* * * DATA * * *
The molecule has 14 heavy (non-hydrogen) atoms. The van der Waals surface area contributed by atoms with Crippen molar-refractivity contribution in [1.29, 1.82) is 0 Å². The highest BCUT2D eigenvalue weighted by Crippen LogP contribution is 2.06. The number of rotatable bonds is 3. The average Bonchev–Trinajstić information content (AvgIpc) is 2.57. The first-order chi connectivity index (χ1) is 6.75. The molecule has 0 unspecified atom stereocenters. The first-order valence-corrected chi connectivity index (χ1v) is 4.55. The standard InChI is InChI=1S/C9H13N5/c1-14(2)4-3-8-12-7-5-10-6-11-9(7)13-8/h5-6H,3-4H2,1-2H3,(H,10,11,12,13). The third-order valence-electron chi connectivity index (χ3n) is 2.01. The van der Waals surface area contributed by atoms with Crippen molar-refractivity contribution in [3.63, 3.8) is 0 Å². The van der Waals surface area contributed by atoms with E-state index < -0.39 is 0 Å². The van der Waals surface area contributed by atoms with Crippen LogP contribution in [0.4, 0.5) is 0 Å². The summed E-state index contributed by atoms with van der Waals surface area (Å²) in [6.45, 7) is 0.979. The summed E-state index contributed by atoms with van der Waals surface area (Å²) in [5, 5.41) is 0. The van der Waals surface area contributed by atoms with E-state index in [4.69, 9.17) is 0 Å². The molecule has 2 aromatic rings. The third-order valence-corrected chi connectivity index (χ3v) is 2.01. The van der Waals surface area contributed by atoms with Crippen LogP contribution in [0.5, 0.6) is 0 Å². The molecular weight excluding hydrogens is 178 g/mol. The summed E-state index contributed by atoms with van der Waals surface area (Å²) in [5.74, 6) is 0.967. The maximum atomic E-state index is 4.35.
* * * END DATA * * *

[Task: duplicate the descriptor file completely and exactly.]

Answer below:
The molecule has 14 heavy (non-hydrogen) atoms. The van der Waals surface area contributed by atoms with Crippen molar-refractivity contribution in [1.29, 1.82) is 0 Å². The highest BCUT2D eigenvalue weighted by Crippen LogP contribution is 2.06. The number of rotatable bonds is 3. The average Bonchev–Trinajstić information content (AvgIpc) is 2.57. The first-order chi connectivity index (χ1) is 6.75. The molecule has 0 unspecified atom stereocenters. The first-order valence-corrected chi connectivity index (χ1v) is 4.55. The standard InChI is InChI=1S/C9H13N5/c1-14(2)4-3-8-12-7-5-10-6-11-9(7)13-8/h5-6H,3-4H2,1-2H3,(H,10,11,12,13). The third-order valence-electron chi connectivity index (χ3n) is 2.01. The van der Waals surface area contributed by atoms with Crippen molar-refractivity contribution in [3.63, 3.8) is 0 Å². The van der Waals surface area contributed by atoms with E-state index < -0.39 is 0 Å². The van der Waals surface area contributed by atoms with Crippen LogP contribution in [0.4, 0.5) is 0 Å². The summed E-state index contributed by atoms with van der Waals surface area (Å²) in [6.45, 7) is 0.979. The summed E-state index contributed by atoms with van der Waals surface area (Å²) in [5, 5.41) is 0. The van der Waals surface area contributed by atoms with E-state index in [4.69, 9.17) is 0 Å². The molecule has 2 aromatic rings. The third-order valence-corrected chi connectivity index (χ3v) is 2.01. The van der Waals surface area contributed by atoms with Crippen LogP contribution in [0.5, 0.6) is 0 Å². The molecular weight excluding hydrogens is 178 g/mol. The summed E-state index contributed by atoms with van der Waals surface area (Å²) in [5.74, 6) is 0.967. The maximum atomic E-state index is 4.35.